by Zayd Dohrn
This play was sent to be by a friend when I was looking for good scenes between two women. It's a three-character play about a girl named Kelly who creates "reborn" dolls, meaning she paints dolls to look as humanly realistic as possible based on a photograph of her client's child. The story revolves around Kelly, her boyfriend Daizy ("hippie parents," he says) and Emily, a client of Kelly's. Most of the play focuses on Kelly's obsession with working on baby Eva, commissioned by Emily. She becomes OCD about making Eva more and more realistic and eventually convinces herself that Emily is actually her mother who abandoned her years ago and is using this doll as a way to make Kelly realize that she's come back for her. The play takes us to a dark side of grief and into a world of denial .. one of Kelly's clients goes so far as to push her "reborn baby" in a stroller at the mall.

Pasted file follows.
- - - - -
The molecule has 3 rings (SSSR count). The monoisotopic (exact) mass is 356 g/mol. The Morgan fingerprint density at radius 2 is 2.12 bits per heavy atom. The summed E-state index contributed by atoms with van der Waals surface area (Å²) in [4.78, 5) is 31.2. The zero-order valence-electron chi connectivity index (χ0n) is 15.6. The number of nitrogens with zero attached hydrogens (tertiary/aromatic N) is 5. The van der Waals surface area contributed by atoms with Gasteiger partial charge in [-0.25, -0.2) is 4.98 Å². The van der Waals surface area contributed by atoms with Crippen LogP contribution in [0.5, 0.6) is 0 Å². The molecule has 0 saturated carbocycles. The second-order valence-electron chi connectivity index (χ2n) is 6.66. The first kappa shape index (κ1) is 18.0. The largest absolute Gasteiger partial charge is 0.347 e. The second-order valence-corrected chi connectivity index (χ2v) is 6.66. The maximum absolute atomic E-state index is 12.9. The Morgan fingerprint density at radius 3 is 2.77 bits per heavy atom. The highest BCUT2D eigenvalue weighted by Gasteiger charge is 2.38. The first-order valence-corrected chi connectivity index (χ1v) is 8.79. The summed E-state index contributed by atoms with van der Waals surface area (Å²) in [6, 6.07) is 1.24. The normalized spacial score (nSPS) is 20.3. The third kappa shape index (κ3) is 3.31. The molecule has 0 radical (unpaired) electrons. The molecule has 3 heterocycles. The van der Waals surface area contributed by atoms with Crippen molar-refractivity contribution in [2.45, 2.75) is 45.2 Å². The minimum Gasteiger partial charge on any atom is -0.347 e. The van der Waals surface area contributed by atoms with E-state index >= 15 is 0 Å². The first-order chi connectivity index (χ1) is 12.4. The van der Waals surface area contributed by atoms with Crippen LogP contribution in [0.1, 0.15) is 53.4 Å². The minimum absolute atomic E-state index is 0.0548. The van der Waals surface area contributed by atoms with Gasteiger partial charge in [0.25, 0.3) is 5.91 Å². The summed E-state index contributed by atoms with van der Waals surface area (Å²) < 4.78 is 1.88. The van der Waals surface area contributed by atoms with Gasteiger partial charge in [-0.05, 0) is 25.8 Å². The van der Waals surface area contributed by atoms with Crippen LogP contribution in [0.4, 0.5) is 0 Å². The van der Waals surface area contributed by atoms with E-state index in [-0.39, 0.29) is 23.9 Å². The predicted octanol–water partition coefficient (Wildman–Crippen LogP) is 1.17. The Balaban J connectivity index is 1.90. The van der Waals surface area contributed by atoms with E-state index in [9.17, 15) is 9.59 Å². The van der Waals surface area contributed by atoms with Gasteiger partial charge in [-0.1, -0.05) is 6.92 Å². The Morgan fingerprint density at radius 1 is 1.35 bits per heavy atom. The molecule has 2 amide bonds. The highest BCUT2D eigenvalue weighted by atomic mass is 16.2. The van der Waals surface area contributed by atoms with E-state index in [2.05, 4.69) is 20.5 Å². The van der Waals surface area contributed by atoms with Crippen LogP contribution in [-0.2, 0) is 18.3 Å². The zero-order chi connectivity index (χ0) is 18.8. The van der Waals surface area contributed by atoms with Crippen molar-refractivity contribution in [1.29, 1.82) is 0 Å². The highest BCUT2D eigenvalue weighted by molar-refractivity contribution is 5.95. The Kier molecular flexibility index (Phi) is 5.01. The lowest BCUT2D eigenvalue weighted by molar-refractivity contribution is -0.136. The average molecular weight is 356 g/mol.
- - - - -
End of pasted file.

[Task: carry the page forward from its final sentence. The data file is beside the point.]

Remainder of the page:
When I Google'd the title of the play a list of links about the "reborning" process appeared - I was shocked at how realistic some of these dolls look. Apparently there is a lot of debate about how the dolls are used in the grieving process - whether they do more harm than good.. some people use the dolls to fill the void of a lost child and often they end up caring for the doll as if it were their child. For some these dolls help them to move on but some people never can move past it and the doll is a constant reminder of the child that is no longer around. That being said, some just collect the dolls as they would any other dolls. Reading this play, I learned about a niche market that I never knew existed. The characters are dynamic, the relationships are complicated, the subject matter is controversial. I dig it.
Tuesday Play-a-day: Lend Me a Tenor by Ken Ludwig